Solutions for Reducing Screen Time

By Rich Gustafson, MD
 
If your kids are like most, they may have increased their entertainment-based screen time over the summer. Although I would prefer if children never had recreational screen time, the reality is that both kids and adults love their screens.
 
The American Academy of Pediatrics recommends that children and teens should engage in no more than one or two hours per day of recreational screen time. I believe this is still too much. Studies have shown that excessive media use can lead to obesity, sleep and eating disorders, difficulty in school, and other health problems.
 
Here are some ways you can help your kids reduce the time they spend on electronic devices.
 
Establish times and places for electronics.
There should be no electronics in your child’s room. Keep TVs and computers in common areas and always monitor use. Set reasonable but firm times when kids are allowed to have entertainment-based screen time, and stick to them! Entertainment media should be avoided all together for children under 2 years old.
 
Invest in other forms of entertainment. 
The brain is a muscle; it has been shown that your brain can become smarter and stronger with brain exercise, such as free play, reading, writing, arts and crafts, puzzles, playing instruments, and learning languages. So have a game night instead of a movie night. Go to the library and when you get home, build a fort for a reading party. Set up an arts and crafts area with paper, crayons, paints and glitter glue. Make games, puzzles and books easily accessible in your child’s room.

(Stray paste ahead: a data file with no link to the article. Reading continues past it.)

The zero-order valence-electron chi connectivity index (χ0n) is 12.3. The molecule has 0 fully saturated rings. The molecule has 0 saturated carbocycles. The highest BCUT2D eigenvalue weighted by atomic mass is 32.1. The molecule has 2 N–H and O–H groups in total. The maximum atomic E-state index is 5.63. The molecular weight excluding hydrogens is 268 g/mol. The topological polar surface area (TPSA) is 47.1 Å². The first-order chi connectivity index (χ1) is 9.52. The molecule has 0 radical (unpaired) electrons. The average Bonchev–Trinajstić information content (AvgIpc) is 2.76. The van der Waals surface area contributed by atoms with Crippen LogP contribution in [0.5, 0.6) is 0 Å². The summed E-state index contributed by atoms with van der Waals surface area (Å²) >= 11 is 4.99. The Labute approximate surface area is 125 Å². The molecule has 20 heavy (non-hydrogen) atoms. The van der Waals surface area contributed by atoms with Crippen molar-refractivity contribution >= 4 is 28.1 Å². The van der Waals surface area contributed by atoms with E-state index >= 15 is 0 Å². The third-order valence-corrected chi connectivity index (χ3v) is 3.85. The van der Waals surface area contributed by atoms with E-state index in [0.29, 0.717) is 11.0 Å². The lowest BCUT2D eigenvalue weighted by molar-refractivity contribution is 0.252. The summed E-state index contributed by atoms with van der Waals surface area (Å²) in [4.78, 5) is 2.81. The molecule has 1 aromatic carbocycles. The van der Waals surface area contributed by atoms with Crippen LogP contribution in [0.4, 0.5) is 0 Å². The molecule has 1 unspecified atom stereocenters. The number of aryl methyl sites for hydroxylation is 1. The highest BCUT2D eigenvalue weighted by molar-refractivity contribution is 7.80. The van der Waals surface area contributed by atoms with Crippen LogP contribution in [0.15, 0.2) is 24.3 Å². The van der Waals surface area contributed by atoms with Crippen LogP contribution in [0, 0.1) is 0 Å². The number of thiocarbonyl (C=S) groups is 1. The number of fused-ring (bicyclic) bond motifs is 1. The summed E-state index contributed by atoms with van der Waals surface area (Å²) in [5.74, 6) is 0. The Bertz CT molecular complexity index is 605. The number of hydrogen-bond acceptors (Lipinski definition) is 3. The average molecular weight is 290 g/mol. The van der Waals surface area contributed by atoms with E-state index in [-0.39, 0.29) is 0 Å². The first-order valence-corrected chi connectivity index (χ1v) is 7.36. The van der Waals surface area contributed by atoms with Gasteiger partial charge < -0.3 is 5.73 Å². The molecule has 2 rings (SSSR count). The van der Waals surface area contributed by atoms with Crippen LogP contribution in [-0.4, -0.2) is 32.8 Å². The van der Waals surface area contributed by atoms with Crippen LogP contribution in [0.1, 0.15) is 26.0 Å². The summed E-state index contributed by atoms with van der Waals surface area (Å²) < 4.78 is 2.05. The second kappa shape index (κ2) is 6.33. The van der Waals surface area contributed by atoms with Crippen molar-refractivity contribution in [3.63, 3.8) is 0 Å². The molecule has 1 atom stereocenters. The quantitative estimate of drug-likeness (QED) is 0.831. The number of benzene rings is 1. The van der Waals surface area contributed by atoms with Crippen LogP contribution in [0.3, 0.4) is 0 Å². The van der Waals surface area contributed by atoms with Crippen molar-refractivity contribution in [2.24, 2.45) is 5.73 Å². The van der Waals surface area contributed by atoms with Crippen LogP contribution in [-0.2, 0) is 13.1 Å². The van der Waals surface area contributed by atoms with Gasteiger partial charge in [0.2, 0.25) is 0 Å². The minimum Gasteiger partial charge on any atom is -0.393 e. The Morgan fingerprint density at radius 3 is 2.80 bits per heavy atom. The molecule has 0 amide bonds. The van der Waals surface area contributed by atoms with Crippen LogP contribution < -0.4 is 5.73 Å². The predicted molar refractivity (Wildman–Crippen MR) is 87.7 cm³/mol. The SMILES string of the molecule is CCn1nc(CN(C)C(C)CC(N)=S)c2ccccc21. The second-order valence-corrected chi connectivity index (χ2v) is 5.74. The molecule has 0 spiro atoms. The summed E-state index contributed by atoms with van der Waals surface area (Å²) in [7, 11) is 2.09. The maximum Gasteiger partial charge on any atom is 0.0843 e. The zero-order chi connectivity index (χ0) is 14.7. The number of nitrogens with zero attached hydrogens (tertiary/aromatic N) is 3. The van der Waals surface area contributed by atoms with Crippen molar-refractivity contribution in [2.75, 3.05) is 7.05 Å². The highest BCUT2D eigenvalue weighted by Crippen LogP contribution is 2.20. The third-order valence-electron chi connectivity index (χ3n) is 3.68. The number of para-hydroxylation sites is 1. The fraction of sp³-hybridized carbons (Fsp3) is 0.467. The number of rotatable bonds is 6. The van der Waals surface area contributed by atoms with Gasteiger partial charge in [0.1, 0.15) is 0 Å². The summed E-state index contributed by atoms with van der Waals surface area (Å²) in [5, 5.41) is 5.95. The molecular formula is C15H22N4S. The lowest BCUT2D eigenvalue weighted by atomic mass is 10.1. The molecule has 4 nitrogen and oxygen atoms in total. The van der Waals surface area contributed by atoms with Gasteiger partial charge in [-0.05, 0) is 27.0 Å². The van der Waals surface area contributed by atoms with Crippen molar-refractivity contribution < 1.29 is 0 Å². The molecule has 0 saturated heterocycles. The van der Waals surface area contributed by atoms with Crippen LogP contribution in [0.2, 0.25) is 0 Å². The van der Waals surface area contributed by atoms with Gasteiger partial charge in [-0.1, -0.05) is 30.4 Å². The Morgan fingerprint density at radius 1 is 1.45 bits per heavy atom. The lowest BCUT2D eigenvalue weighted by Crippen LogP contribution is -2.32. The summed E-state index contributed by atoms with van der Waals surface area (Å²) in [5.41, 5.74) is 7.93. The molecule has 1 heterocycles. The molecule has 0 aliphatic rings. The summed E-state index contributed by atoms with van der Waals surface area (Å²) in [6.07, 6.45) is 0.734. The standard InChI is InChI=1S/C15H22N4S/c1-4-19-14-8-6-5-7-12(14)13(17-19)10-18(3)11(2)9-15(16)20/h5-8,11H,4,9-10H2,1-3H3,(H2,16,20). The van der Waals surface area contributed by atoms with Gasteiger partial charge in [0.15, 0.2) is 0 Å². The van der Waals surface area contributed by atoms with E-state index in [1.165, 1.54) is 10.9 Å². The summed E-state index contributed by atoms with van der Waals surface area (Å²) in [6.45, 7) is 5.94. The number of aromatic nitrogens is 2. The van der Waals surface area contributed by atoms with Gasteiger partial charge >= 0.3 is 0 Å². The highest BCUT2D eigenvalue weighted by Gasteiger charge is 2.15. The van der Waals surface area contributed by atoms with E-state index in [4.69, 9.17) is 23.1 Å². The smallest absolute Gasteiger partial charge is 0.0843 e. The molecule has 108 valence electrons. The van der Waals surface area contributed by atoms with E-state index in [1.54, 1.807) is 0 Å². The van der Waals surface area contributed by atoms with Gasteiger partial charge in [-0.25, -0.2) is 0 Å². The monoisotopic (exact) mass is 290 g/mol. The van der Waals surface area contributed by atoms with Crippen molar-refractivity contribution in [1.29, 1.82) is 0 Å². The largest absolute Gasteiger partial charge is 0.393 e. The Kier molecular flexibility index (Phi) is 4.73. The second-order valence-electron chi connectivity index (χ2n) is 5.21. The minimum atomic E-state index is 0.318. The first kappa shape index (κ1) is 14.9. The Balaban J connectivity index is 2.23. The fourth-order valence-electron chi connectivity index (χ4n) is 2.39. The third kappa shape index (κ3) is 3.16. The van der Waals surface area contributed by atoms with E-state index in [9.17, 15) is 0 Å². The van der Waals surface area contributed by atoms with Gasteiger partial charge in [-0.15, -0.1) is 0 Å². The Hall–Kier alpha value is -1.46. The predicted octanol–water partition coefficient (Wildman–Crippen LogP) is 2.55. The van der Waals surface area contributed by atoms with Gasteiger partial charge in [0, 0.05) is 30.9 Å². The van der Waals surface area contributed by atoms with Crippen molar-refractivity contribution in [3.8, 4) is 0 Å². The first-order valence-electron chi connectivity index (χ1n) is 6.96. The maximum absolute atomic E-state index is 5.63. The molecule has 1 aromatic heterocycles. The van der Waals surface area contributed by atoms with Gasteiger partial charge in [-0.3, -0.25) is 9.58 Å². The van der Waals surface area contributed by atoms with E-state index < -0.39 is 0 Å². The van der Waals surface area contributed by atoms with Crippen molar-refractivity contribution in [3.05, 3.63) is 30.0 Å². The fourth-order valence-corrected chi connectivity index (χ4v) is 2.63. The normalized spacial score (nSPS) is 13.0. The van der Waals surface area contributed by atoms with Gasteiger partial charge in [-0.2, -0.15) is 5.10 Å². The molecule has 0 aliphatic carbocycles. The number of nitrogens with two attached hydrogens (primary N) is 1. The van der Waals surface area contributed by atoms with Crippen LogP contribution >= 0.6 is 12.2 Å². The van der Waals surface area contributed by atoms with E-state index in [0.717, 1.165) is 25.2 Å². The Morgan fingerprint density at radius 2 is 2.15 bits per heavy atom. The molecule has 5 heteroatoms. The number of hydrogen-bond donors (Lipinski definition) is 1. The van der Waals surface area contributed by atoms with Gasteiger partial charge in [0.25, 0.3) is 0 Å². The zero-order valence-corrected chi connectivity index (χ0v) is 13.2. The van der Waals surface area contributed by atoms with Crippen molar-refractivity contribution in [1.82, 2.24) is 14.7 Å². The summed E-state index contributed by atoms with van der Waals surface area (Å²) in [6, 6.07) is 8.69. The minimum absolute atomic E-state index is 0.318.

Get outside!
We are fortunate to live in Colorado, where outdoor play is possible throughout the year, so take advantage of it! Kick the ball, walk the dog, rake the leaves, and jump in the puddles. I guarantee the whole family will feel better after some time in the great outdoors.

Model positive “screen-time” behavior.
It’s no secret that kids learn best by watching what we do rather than what we say. Make sure all TVs, computers and phones are turned off during meals. When you are watching TV together, make the screen time positive by discussing plot, characters and asking relevant questions.

Sell your TV!
Ok, this may seem like a drastic measure to some, but I encourage you to consider it. I got rid of my own TV, and my 3 year old is incredibly busy and entertained without one.
 
Reducing screen time is not easy, and you may face some bumps along the way. But it will make a positive difference in your child’s growth and development. Remember, we’re always here to help if you have questions or concerns. Now grab your kids and go outside!

Posted: 8/24/2014 12:00:00 AM by Clare Navin | with 0 comments
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